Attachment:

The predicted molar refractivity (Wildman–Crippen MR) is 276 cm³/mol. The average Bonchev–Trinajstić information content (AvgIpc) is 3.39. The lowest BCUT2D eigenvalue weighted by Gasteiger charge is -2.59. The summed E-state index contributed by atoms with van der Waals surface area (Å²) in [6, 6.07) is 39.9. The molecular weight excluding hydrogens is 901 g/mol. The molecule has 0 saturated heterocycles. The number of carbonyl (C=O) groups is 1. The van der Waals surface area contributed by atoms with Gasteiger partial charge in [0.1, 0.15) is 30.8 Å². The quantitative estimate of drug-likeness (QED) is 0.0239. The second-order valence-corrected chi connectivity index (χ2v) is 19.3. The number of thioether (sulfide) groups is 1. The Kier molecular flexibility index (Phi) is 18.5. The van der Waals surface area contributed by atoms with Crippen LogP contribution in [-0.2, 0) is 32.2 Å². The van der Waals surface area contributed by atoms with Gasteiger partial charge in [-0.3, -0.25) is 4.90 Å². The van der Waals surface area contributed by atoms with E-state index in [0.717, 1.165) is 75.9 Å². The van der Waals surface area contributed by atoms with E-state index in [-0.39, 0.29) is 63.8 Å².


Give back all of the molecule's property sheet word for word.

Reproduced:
The predicted molar refractivity (Wildman–Crippen MR) is 276 cm³/mol. The average Bonchev–Trinajstić information content (AvgIpc) is 3.39. The lowest BCUT2D eigenvalue weighted by Gasteiger charge is -2.59. The summed E-state index contributed by atoms with van der Waals surface area (Å²) in [6, 6.07) is 39.9. The molecular weight excluding hydrogens is 901 g/mol. The molecule has 0 saturated heterocycles. The number of carbonyl (C=O) groups is 1. The van der Waals surface area contributed by atoms with Gasteiger partial charge in [0.1, 0.15) is 30.8 Å². The quantitative estimate of drug-likeness (QED) is 0.0239. The second-order valence-corrected chi connectivity index (χ2v) is 19.3. The number of thioether (sulfide) groups is 1. The Kier molecular flexibility index (Phi) is 18.5. The van der Waals surface area contributed by atoms with Crippen LogP contribution in [-0.2, 0) is 32.2 Å². The van der Waals surface area contributed by atoms with Gasteiger partial charge in [-0.3, -0.25) is 4.90 Å². The van der Waals surface area contributed by atoms with E-state index in [0.717, 1.165) is 75.9 Å². The van der Waals surface area contributed by atoms with E-state index in [-0.39, 0.29) is 63.8 Å².